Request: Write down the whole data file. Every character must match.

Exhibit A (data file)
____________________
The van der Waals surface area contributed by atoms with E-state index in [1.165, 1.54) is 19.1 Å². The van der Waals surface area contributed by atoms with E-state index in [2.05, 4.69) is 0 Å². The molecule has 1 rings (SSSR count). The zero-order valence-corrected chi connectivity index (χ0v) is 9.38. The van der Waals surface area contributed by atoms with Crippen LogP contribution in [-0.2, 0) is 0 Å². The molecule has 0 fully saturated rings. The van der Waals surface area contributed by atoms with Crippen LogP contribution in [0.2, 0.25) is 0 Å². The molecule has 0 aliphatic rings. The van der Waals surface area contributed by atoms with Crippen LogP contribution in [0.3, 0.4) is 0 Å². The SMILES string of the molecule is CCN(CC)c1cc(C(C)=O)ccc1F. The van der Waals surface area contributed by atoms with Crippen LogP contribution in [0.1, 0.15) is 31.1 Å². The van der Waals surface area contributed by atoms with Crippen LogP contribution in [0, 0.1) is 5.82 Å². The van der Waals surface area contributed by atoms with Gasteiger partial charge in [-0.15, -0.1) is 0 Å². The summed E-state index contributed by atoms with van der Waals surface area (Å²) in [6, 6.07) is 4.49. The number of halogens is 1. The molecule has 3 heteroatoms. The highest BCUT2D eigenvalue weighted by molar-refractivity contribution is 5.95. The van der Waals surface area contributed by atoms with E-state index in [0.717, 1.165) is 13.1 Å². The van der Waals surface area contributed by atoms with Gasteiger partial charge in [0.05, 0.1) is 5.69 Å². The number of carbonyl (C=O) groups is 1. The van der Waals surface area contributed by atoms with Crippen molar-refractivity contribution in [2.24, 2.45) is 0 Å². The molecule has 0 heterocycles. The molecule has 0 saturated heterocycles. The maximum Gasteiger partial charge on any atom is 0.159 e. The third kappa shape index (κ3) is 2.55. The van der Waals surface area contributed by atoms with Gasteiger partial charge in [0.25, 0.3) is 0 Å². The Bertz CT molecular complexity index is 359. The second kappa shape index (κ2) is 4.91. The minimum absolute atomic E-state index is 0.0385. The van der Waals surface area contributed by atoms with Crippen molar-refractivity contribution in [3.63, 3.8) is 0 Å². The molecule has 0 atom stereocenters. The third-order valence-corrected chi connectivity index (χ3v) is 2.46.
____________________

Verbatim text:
The van der Waals surface area contributed by atoms with E-state index in [1.165, 1.54) is 19.1 Å². The van der Waals surface area contributed by atoms with E-state index in [2.05, 4.69) is 0 Å². The molecule has 1 rings (SSSR count). The zero-order valence-corrected chi connectivity index (χ0v) is 9.38. The van der Waals surface area contributed by atoms with Crippen LogP contribution in [-0.2, 0) is 0 Å². The molecule has 0 fully saturated rings. The van der Waals surface area contributed by atoms with Crippen LogP contribution in [0.2, 0.25) is 0 Å². The molecule has 0 aliphatic rings. The van der Waals surface area contributed by atoms with Crippen LogP contribution in [0.3, 0.4) is 0 Å². The SMILES string of the molecule is CCN(CC)c1cc(C(C)=O)ccc1F. The van der Waals surface area contributed by atoms with Crippen LogP contribution in [0.1, 0.15) is 31.1 Å². The van der Waals surface area contributed by atoms with Crippen LogP contribution in [0, 0.1) is 5.82 Å². The van der Waals surface area contributed by atoms with Gasteiger partial charge in [-0.15, -0.1) is 0 Å². The summed E-state index contributed by atoms with van der Waals surface area (Å²) in [6, 6.07) is 4.49. The number of halogens is 1. The molecule has 3 heteroatoms. The highest BCUT2D eigenvalue weighted by molar-refractivity contribution is 5.95. The van der Waals surface area contributed by atoms with E-state index in [0.717, 1.165) is 13.1 Å². The van der Waals surface area contributed by atoms with Gasteiger partial charge in [0.05, 0.1) is 5.69 Å². The number of carbonyl (C=O) groups is 1. The van der Waals surface area contributed by atoms with Crippen molar-refractivity contribution in [2.24, 2.45) is 0 Å². The molecule has 0 heterocycles. The molecule has 0 saturated heterocycles. The maximum Gasteiger partial charge on any atom is 0.159 e. The third kappa shape index (κ3) is 2.55. The van der Waals surface area contributed by atoms with Gasteiger partial charge in [0.25, 0.3) is 0 Å². The Bertz CT molecular complexity index is 359. The second kappa shape index (κ2) is 4.91. The minimum absolute atomic E-state index is 0.0385. The van der Waals surface area contributed by atoms with Crippen molar-refractivity contribution in [3.63, 3.8) is 0 Å². The molecule has 0 atom stereocenters. The third-order valence-corrected chi connectivity index (χ3v) is 2.46.